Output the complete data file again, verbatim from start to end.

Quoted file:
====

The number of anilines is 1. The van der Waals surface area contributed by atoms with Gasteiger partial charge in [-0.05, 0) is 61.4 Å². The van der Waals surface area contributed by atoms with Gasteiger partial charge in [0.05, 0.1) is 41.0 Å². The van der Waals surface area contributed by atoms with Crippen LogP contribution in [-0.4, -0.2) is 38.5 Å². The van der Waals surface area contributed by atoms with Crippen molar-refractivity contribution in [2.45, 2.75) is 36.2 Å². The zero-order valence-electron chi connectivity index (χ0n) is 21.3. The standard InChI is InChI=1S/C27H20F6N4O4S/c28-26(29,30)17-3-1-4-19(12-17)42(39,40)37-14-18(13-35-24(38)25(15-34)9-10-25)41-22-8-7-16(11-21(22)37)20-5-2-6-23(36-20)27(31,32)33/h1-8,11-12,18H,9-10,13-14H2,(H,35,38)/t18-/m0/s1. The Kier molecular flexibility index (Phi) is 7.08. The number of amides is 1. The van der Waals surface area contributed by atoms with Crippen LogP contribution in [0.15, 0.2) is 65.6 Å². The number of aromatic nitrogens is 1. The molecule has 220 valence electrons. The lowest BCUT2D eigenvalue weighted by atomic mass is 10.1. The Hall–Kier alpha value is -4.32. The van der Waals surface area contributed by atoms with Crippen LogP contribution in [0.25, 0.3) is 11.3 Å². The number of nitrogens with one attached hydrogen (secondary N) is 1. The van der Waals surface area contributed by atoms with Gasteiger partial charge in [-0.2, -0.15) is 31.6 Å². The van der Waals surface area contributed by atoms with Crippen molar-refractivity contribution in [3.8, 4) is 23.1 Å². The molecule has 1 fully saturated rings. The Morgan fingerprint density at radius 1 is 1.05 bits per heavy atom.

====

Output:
The number of anilines is 1. The van der Waals surface area contributed by atoms with Gasteiger partial charge in [-0.05, 0) is 61.4 Å². The van der Waals surface area contributed by atoms with Gasteiger partial charge in [0.05, 0.1) is 41.0 Å². The van der Waals surface area contributed by atoms with Crippen LogP contribution in [-0.4, -0.2) is 38.5 Å². The van der Waals surface area contributed by atoms with Crippen molar-refractivity contribution in [2.45, 2.75) is 36.2 Å². The zero-order valence-electron chi connectivity index (χ0n) is 21.3. The standard InChI is InChI=1S/C27H20F6N4O4S/c28-26(29,30)17-3-1-4-19(12-17)42(39,40)37-14-18(13-35-24(38)25(15-34)9-10-25)41-22-8-7-16(11-21(22)37)20-5-2-6-23(36-20)27(31,32)33/h1-8,11-12,18H,9-10,13-14H2,(H,35,38)/t18-/m0/s1. The Kier molecular flexibility index (Phi) is 7.08. The number of amides is 1. The van der Waals surface area contributed by atoms with Crippen LogP contribution in [0.15, 0.2) is 65.6 Å². The number of aromatic nitrogens is 1. The molecule has 220 valence electrons. The lowest BCUT2D eigenvalue weighted by atomic mass is 10.1. The Hall–Kier alpha value is -4.32. The van der Waals surface area contributed by atoms with Crippen LogP contribution in [0.25, 0.3) is 11.3 Å². The number of nitrogens with one attached hydrogen (secondary N) is 1. The van der Waals surface area contributed by atoms with Gasteiger partial charge in [-0.2, -0.15) is 31.6 Å². The van der Waals surface area contributed by atoms with Crippen molar-refractivity contribution in [3.8, 4) is 23.1 Å². The molecule has 1 fully saturated rings. The Morgan fingerprint density at radius 1 is 1.05 bits per heavy atom.